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An ultrastructural and histochemical developmental study of Drosophila auraria salivary gland cells during the third-instar period

Thomopoulos, George N., Neophytou, Eleftherios P., Kastritsis, Costas D.
Canadian journal of zoology 1989 v.67 no.2 pp. 421-429
Drosophila, droplets, energy, exocytosis, glycogen, granules, instars, lipids, mitochondria, polytene chromosomes, ribonucleoproteins, salivary glands, secretory granules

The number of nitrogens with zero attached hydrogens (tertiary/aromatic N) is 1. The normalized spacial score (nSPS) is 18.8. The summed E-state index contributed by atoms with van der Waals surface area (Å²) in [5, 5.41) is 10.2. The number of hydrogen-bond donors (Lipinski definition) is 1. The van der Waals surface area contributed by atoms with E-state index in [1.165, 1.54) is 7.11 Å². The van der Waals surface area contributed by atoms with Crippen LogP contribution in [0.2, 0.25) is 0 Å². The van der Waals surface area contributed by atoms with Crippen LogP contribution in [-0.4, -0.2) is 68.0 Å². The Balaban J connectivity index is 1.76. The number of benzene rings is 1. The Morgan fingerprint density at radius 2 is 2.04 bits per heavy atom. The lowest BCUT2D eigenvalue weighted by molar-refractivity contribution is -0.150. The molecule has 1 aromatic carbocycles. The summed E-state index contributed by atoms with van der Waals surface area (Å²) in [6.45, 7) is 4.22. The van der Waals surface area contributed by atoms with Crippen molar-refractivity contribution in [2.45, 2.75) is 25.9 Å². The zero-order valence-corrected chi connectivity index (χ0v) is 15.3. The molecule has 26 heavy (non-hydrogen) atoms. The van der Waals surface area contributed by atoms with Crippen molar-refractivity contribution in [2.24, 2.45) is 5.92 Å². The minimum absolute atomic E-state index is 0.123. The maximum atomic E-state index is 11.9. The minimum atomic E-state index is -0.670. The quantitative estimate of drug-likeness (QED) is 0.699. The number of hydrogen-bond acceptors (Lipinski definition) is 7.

Early in the third-instar stage of Drosophila auraria, the salivary gland cells produce small secretory granules of low electron density which empty their flocculent contents into the lumen of the gland. At that stage, the Golgi complexes consist of vesiculated, round cisternae which, as middle third instar is approached, change to their classical appearance. Cytoplasmic protrusions, intramitochondrial granules, and close contacts of mitochondria with lipid droplets are observed during the early developmental stages. At about the middle of the third instar the glue secretory granules start being produced. These secretory granules contain a granular material (where small amounts of vicinal glycol and sulfated groups of complex carbohydrates have been detected) of medium electron density. The glue secretory granules can be classified according to their electron density into two populations. Before exocytosis large amounts of glycogen particles are observed, providing some of the energy needed during the final step of exocytosis. Two different types of ribonucleoprotein particles in puffing sites of the chromosomes are observed. Of these, the larger ones consist of a core surrounded by smaller particles; we suspect that they may be produced in the Balbiani rings observed in the polytene chromosomes of this species. Nuclear blebs and oval bodies are common, particularly during the late developmental stages. The functional significance of these findings during development is discussed.